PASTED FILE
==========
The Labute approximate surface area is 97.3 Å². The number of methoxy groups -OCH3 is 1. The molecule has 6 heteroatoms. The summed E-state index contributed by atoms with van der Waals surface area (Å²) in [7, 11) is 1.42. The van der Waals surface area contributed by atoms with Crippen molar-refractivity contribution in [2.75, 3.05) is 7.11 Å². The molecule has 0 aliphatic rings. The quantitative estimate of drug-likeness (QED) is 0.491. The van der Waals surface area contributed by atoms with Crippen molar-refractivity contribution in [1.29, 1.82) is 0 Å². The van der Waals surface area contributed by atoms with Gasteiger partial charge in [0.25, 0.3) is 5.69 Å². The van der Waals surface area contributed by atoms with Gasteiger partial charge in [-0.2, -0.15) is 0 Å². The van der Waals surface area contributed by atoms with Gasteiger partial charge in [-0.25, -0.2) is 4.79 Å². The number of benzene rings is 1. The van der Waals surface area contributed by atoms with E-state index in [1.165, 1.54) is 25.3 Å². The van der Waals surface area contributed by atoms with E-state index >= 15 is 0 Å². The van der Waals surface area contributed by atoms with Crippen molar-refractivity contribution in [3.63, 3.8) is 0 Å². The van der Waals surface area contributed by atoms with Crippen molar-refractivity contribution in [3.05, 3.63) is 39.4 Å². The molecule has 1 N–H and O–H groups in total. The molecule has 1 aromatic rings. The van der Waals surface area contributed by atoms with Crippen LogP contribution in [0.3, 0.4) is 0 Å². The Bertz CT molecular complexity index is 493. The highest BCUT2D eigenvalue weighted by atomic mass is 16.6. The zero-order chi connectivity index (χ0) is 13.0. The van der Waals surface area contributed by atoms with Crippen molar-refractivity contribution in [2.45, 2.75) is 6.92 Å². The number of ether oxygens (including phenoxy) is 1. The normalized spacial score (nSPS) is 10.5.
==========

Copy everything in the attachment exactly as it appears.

The Labute approximate surface area is 97.3 Å². The number of methoxy groups -OCH3 is 1. The molecule has 6 heteroatoms. The summed E-state index contributed by atoms with van der Waals surface area (Å²) in [7, 11) is 1.42. The van der Waals surface area contributed by atoms with Crippen molar-refractivity contribution in [2.75, 3.05) is 7.11 Å². The molecule has 0 aliphatic rings. The quantitative estimate of drug-likeness (QED) is 0.491. The van der Waals surface area contributed by atoms with Crippen molar-refractivity contribution in [1.29, 1.82) is 0 Å². The van der Waals surface area contributed by atoms with Gasteiger partial charge in [0.25, 0.3) is 5.69 Å². The van der Waals surface area contributed by atoms with Gasteiger partial charge in [-0.2, -0.15) is 0 Å². The van der Waals surface area contributed by atoms with Gasteiger partial charge in [-0.25, -0.2) is 4.79 Å². The number of benzene rings is 1. The van der Waals surface area contributed by atoms with E-state index in [1.165, 1.54) is 25.3 Å². The van der Waals surface area contributed by atoms with E-state index >= 15 is 0 Å². The van der Waals surface area contributed by atoms with Crippen molar-refractivity contribution in [3.63, 3.8) is 0 Å². The van der Waals surface area contributed by atoms with Crippen molar-refractivity contribution in [3.05, 3.63) is 39.4 Å². The molecule has 1 N–H and O–H groups in total. The molecule has 1 aromatic rings. The van der Waals surface area contributed by atoms with Crippen LogP contribution in [0.3, 0.4) is 0 Å². The Bertz CT molecular complexity index is 493. The highest BCUT2D eigenvalue weighted by atomic mass is 16.6. The zero-order chi connectivity index (χ0) is 13.0. The van der Waals surface area contributed by atoms with Crippen molar-refractivity contribution in [2.45, 2.75) is 6.92 Å². The number of ether oxygens (including phenoxy) is 1. The normalized spacial score (nSPS) is 10.5.